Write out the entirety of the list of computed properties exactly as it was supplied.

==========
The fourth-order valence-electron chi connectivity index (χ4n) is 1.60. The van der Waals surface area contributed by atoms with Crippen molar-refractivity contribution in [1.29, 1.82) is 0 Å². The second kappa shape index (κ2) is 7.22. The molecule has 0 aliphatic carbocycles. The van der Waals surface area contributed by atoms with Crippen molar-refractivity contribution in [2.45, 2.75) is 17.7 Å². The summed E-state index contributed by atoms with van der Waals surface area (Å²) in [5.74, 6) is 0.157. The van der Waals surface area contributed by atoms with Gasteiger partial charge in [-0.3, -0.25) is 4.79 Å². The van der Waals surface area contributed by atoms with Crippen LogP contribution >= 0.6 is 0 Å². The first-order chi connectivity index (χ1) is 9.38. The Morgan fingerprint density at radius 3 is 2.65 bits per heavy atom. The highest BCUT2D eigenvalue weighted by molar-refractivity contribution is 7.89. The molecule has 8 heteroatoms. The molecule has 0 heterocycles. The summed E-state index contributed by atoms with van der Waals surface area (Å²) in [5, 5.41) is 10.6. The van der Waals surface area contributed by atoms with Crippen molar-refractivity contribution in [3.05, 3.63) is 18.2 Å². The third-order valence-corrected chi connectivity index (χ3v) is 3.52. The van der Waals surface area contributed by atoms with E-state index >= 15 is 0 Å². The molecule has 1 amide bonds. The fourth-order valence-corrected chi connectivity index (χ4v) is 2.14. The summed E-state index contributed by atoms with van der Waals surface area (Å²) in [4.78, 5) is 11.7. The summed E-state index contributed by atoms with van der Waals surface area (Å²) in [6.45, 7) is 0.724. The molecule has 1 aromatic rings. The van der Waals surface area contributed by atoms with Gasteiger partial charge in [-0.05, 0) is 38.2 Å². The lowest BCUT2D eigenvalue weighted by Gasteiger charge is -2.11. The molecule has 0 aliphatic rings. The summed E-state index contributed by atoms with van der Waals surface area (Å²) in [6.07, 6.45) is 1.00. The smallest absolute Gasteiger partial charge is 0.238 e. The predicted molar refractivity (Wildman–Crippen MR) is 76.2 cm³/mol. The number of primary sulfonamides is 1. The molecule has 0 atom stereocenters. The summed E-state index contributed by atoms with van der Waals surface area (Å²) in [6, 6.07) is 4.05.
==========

The fourth-order valence-electron chi connectivity index (χ4n) is 1.60. The van der Waals surface area contributed by atoms with Crippen molar-refractivity contribution in [1.29, 1.82) is 0 Å². The second kappa shape index (κ2) is 7.22. The molecule has 0 aliphatic carbocycles. The van der Waals surface area contributed by atoms with Crippen molar-refractivity contribution in [2.45, 2.75) is 17.7 Å². The summed E-state index contributed by atoms with van der Waals surface area (Å²) in [5.74, 6) is 0.157. The van der Waals surface area contributed by atoms with Gasteiger partial charge in [-0.3, -0.25) is 4.79 Å². The van der Waals surface area contributed by atoms with Crippen LogP contribution >= 0.6 is 0 Å². The first-order chi connectivity index (χ1) is 9.38. The Morgan fingerprint density at radius 3 is 2.65 bits per heavy atom. The highest BCUT2D eigenvalue weighted by molar-refractivity contribution is 7.89. The molecule has 8 heteroatoms. The molecule has 0 heterocycles. The summed E-state index contributed by atoms with van der Waals surface area (Å²) in [5, 5.41) is 10.6. The van der Waals surface area contributed by atoms with Crippen molar-refractivity contribution in [3.05, 3.63) is 18.2 Å². The third-order valence-corrected chi connectivity index (χ3v) is 3.52. The van der Waals surface area contributed by atoms with E-state index >= 15 is 0 Å². The molecule has 1 amide bonds. The fourth-order valence-corrected chi connectivity index (χ4v) is 2.14. The summed E-state index contributed by atoms with van der Waals surface area (Å²) in [4.78, 5) is 11.7. The summed E-state index contributed by atoms with van der Waals surface area (Å²) in [6.45, 7) is 0.724. The molecule has 1 aromatic rings. The van der Waals surface area contributed by atoms with Gasteiger partial charge in [-0.05, 0) is 38.2 Å². The lowest BCUT2D eigenvalue weighted by Gasteiger charge is -2.11. The molecule has 0 aliphatic rings. The summed E-state index contributed by atoms with van der Waals surface area (Å²) in [6.07, 6.45) is 1.00. The smallest absolute Gasteiger partial charge is 0.238 e. The predicted molar refractivity (Wildman–Crippen MR) is 76.2 cm³/mol. The number of primary sulfonamides is 1. The molecule has 0 atom stereocenters. The summed E-state index contributed by atoms with van der Waals surface area (Å²) in [6, 6.07) is 4.05.